May 17, 2022

National Archives Apologizes for Alteration of 2017 Women’s March Image

UPDATE 4 (January 22, 2020)

Archivist of the United States David Ferriero on “Accepting Responsibility, Working to Rebuild Your Trust” (via AOTUS Blog)

UPDATE 3 (January 22, 2020)

AP Report: “ACLU Pressing Nat’l Archives on Censored Women’s March Photo” ||| Full Text of ACLU Statement and FOIA Filing

UPDATE 2 (January 21, 2020) ALA Responds to National Archive Efforts to Alter Materials

UPDATE National Archives (NARA) Apologizes for Alteration of 2017 Women’s March Image Removes Display

Full Text of Statement

We made a mistake. 

As the National Archives of the United States, we are and have always been completely committed to preserving our archival holdings, without alteration.    

In an elevator lobby promotional display for our current exhibit on the 19th Amendment, we obscured some words on protest signs in a photo of the 2017 Women’s March. This photo is not an archival record held by the National Archives, but one we licensed to use as a promotional graphic. Nonetheless, we were wrong to alter the image.

We have removed the current display and will replace it as soon as possible with one that uses the unaltered image.

We apologize, and will immediately start a thorough review of our exhibit policies and procedures so that this does not happen again.

Source (Includes Photo)

–End Update–

From The Washington Post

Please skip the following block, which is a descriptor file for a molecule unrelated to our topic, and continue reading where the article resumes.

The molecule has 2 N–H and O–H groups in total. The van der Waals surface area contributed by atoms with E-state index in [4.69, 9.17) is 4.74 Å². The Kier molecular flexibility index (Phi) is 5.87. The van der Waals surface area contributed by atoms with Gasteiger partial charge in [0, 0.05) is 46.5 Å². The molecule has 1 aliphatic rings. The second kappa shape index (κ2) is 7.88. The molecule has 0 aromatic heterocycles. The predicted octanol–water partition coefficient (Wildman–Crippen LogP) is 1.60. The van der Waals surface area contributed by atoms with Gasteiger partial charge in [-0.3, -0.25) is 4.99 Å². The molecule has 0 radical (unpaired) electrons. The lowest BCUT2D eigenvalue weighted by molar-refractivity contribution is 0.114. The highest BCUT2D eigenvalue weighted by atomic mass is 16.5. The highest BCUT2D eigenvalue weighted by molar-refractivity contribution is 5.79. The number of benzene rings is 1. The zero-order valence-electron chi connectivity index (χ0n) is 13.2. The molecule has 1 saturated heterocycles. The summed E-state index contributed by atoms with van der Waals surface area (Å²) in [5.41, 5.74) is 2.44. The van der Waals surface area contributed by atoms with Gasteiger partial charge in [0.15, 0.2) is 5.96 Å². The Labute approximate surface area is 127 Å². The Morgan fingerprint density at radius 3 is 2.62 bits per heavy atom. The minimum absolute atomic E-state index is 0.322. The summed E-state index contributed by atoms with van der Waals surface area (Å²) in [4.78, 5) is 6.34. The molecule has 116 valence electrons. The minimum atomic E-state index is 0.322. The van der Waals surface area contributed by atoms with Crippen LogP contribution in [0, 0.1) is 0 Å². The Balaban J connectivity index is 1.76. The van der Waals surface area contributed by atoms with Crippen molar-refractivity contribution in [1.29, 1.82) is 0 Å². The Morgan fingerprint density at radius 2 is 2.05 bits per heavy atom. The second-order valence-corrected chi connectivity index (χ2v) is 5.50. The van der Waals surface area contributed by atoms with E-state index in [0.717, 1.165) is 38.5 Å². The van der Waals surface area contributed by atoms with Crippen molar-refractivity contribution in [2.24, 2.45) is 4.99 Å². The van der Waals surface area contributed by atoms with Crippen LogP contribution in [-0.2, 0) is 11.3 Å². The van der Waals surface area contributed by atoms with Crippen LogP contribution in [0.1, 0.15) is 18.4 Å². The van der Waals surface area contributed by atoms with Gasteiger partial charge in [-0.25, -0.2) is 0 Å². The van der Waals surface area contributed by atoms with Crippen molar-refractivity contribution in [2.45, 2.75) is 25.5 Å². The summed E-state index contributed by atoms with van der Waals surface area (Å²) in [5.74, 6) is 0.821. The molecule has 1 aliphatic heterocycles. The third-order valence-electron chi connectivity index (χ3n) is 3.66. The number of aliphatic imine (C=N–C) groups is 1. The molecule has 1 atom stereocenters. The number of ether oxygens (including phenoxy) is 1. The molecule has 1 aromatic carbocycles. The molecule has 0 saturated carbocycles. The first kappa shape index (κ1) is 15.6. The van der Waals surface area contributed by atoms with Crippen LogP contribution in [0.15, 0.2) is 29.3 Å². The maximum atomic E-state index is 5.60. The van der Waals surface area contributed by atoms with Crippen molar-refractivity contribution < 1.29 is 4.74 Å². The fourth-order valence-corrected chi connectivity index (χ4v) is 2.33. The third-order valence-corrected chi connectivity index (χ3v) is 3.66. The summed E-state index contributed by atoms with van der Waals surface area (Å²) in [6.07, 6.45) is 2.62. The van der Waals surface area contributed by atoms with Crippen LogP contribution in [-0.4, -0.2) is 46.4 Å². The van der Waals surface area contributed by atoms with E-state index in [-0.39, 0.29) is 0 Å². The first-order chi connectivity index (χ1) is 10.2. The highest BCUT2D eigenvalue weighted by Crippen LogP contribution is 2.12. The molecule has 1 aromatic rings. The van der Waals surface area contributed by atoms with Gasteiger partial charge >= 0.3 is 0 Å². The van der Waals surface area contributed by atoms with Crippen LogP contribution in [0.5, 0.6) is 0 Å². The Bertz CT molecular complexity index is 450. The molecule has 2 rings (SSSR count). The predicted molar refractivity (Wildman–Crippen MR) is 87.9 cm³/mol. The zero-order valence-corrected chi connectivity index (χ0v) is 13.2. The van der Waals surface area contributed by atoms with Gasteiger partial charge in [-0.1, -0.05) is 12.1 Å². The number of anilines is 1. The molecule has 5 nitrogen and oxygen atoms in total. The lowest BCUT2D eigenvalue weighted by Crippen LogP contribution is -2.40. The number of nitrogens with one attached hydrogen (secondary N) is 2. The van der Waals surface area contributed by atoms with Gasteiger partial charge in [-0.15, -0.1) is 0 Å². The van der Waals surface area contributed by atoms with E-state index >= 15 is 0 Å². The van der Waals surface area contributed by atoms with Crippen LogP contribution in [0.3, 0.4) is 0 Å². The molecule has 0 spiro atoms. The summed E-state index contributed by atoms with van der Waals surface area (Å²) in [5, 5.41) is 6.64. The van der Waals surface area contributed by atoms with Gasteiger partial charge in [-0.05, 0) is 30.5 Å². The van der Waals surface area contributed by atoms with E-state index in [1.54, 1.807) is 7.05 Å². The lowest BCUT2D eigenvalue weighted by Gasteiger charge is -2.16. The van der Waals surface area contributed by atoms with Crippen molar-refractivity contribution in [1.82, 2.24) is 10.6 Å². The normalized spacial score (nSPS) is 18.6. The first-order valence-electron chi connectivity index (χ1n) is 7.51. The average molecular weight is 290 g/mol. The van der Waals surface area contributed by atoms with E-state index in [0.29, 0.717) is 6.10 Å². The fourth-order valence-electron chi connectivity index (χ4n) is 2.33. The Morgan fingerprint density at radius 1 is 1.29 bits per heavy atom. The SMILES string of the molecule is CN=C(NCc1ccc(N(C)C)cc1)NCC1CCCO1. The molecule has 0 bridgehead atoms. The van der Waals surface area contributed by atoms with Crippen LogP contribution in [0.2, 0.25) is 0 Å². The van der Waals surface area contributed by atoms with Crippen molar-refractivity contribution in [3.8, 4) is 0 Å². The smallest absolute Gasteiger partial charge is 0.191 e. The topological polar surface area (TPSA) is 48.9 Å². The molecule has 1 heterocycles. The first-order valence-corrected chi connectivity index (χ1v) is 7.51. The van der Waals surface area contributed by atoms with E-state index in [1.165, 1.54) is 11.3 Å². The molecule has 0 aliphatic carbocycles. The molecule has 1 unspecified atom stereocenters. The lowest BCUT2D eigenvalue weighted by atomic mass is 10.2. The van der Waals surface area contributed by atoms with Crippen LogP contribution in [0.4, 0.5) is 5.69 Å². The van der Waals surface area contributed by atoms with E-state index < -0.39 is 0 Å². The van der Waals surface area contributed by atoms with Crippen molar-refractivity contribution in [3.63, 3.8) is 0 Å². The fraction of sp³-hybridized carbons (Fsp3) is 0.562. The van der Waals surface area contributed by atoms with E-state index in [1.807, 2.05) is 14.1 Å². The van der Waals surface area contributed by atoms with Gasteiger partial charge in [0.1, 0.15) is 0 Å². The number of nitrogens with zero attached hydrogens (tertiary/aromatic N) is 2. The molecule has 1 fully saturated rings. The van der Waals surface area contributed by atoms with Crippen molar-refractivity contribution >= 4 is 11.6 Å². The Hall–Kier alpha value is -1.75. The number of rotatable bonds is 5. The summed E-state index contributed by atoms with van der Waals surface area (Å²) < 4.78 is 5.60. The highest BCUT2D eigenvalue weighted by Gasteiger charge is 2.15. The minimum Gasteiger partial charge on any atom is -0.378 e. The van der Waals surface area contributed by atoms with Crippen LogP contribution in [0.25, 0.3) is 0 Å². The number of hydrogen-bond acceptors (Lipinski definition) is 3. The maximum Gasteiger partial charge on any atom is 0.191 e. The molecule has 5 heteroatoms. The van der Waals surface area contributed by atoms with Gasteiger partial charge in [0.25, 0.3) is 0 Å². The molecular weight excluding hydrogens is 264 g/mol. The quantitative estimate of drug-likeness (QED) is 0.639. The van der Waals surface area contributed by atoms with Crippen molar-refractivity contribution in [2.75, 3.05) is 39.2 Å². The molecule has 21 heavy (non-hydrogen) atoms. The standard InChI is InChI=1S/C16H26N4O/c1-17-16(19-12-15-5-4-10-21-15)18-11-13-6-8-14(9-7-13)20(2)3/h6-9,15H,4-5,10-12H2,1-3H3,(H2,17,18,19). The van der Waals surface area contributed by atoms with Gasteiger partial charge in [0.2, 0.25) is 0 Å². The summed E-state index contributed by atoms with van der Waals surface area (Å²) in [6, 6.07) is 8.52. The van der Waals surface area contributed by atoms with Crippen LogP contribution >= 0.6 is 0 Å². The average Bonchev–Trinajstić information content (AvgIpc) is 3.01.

The large color photograph that greets visitors to a National Archives exhibit celebrating the centennial of women’s suffrage shows a massive crowd filling Pennsylvania Avenue NW for the Women’s March on Jan. 21, 2017, the day after President Trump’s inauguration.

The 49-by-69-inch photograph is a powerful display. Viewed from one perspective, it shows the 2017 march. Viewed from another angle, it shifts to show a 1913 black-and-white image of a women’s suffrage march also on Pennsylvania Avenue. The display links momentous demonstrations for women’s rights more than a century apart on the same stretch of pavement.

But a closer look reveals a different story.

The Archives acknowledged in a statement this week that it made multiple alterations to the photo of the 2017 Women’s March showcased at the museum, blurring signs held by marchers that were critical of Trump. Words on signs that referenced women’s anatomy were also blurred.

Read the Complete Article, View Images (appox. 1075 words)

About Gary Price

Gary Price ( is a librarian, writer, consultant, and frequent conference speaker based in the Washington D.C. metro area. Before launching INFOdocket, Price and Shirl Kennedy were the founders and senior editors at ResourceShelf and DocuTicker for 10 years. From 2006-2009 he was Director of Online Information Services at, and is currently a contributing editor at Search Engine Land.